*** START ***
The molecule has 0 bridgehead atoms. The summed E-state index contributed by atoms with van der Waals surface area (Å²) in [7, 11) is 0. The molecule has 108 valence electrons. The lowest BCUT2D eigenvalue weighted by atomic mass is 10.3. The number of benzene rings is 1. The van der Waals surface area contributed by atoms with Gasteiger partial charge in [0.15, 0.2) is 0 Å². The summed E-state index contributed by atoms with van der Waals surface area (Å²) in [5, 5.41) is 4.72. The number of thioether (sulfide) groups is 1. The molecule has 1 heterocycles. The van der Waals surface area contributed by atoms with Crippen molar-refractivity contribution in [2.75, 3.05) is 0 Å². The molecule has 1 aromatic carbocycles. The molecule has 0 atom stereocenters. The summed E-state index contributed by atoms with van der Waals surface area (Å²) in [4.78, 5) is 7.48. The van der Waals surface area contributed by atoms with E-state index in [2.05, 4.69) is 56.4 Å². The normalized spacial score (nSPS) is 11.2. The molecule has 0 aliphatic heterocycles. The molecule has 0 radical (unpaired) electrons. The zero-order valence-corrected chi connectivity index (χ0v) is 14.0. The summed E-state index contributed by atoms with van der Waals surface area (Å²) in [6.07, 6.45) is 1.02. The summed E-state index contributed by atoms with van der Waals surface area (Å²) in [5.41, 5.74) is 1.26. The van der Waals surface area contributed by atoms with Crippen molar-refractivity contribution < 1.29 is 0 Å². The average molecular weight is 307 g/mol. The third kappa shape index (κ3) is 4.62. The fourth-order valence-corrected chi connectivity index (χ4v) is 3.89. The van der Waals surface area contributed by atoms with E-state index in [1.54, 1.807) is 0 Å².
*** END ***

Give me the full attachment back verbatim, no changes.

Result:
The molecule has 0 bridgehead atoms. The summed E-state index contributed by atoms with van der Waals surface area (Å²) in [7, 11) is 0. The molecule has 108 valence electrons. The lowest BCUT2D eigenvalue weighted by atomic mass is 10.3. The number of benzene rings is 1. The van der Waals surface area contributed by atoms with Gasteiger partial charge in [0.15, 0.2) is 0 Å². The summed E-state index contributed by atoms with van der Waals surface area (Å²) in [5, 5.41) is 4.72. The number of thioether (sulfide) groups is 1. The molecule has 1 heterocycles. The van der Waals surface area contributed by atoms with Crippen molar-refractivity contribution in [2.75, 3.05) is 0 Å². The molecule has 1 aromatic carbocycles. The molecule has 0 atom stereocenters. The summed E-state index contributed by atoms with van der Waals surface area (Å²) in [4.78, 5) is 7.48. The van der Waals surface area contributed by atoms with E-state index in [2.05, 4.69) is 56.4 Å². The normalized spacial score (nSPS) is 11.2. The molecule has 0 aliphatic heterocycles. The molecule has 0 radical (unpaired) electrons. The zero-order valence-corrected chi connectivity index (χ0v) is 14.0. The summed E-state index contributed by atoms with van der Waals surface area (Å²) in [6.07, 6.45) is 1.02. The summed E-state index contributed by atoms with van der Waals surface area (Å²) in [5.41, 5.74) is 1.26. The van der Waals surface area contributed by atoms with Crippen molar-refractivity contribution < 1.29 is 0 Å². The average molecular weight is 307 g/mol. The third kappa shape index (κ3) is 4.62. The fourth-order valence-corrected chi connectivity index (χ4v) is 3.89. The van der Waals surface area contributed by atoms with E-state index in [1.54, 1.807) is 0 Å².